Note at the end, the mention of women's rights when questioning the intervention in Afghanistan. At least it got a mention. And no doubt we are repeating our own history with seven British deaths this week alone and 176 deaths for British armed forces in total since our involvement. Here is a link with details of the ones who have died to date, including serving members in the British forces from Fiji, Nepal, South Africa and Zimbabwe. And that pales into insignificance compared with the number of civilian deaths.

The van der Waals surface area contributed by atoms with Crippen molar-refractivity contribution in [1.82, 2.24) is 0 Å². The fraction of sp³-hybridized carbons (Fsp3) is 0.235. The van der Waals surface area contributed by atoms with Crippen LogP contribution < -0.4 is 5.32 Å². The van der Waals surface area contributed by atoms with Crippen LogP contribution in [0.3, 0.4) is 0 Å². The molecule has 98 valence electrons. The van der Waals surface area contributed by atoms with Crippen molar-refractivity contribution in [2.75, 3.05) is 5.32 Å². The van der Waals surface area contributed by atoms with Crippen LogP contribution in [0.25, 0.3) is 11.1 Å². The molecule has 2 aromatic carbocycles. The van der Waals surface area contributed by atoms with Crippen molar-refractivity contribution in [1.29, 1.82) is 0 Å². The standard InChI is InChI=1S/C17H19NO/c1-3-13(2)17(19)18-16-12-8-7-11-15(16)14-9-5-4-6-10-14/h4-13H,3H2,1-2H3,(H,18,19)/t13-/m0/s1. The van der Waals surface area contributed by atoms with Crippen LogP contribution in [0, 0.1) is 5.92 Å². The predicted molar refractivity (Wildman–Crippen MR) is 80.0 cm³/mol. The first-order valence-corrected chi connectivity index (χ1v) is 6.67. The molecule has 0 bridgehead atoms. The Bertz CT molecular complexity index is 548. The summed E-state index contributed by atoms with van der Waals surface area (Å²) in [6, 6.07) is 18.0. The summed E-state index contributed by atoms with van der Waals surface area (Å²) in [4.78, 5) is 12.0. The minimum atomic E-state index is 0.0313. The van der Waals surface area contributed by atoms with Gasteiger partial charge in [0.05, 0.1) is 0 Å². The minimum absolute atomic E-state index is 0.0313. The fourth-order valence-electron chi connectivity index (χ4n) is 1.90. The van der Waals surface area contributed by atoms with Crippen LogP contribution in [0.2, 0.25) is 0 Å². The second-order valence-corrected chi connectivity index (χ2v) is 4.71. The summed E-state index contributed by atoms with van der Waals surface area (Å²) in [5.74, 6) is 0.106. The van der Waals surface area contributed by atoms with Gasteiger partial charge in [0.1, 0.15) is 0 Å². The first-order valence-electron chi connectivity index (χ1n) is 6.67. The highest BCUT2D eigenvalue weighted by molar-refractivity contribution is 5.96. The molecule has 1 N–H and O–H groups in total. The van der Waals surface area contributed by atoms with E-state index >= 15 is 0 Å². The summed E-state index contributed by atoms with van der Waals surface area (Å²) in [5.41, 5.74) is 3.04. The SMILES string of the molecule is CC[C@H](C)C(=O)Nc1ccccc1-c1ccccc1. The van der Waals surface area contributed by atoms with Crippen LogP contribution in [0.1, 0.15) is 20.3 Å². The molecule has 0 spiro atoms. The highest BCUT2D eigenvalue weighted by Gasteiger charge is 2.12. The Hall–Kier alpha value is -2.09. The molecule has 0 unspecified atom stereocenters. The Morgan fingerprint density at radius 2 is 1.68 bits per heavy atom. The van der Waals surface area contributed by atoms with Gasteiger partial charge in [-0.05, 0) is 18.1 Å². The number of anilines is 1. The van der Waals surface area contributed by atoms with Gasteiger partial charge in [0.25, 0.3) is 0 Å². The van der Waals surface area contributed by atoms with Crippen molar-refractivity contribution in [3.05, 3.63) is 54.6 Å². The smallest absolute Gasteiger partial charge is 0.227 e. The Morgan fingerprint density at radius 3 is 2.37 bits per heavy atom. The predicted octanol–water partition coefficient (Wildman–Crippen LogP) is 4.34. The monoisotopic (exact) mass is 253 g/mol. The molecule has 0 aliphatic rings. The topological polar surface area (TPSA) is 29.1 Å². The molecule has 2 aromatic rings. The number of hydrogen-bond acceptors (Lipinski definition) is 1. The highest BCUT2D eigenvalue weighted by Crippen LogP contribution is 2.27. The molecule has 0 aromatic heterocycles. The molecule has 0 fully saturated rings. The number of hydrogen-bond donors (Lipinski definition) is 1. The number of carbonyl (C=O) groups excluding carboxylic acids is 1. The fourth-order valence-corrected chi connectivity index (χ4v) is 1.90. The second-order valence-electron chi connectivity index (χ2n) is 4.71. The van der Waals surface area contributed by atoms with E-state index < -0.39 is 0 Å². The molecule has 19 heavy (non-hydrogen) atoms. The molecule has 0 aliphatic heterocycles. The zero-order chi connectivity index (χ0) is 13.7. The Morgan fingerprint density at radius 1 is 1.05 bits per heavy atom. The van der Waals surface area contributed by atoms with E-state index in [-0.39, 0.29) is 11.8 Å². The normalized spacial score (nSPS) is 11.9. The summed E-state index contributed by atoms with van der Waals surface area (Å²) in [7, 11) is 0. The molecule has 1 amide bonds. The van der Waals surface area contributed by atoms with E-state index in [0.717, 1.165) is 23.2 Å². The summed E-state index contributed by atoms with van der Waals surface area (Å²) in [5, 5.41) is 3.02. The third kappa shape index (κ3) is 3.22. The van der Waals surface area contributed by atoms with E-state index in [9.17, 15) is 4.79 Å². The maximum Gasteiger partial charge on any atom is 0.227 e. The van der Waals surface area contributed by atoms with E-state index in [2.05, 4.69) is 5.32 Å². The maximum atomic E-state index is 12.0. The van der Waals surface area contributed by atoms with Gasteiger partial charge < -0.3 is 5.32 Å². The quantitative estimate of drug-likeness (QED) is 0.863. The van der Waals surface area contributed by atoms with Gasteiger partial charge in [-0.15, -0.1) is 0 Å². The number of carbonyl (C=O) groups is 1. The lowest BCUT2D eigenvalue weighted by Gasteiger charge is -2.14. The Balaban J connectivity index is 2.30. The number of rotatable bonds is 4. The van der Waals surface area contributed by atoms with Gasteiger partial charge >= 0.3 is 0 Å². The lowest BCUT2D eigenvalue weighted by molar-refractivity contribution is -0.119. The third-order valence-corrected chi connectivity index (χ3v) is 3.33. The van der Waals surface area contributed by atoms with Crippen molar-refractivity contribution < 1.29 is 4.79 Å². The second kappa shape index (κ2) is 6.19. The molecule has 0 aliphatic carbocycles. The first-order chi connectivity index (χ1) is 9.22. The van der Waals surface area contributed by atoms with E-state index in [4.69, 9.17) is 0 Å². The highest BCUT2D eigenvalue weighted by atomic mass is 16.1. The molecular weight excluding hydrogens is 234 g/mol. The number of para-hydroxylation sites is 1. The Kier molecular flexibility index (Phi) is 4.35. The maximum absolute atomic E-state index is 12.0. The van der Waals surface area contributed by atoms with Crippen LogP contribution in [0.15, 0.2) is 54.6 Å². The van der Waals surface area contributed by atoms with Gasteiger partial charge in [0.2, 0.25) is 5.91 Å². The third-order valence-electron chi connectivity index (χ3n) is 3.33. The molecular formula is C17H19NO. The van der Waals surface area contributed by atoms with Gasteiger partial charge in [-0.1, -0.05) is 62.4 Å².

So just why are we all there yet again?

Sunday, 5 July 2009

Birthday romance?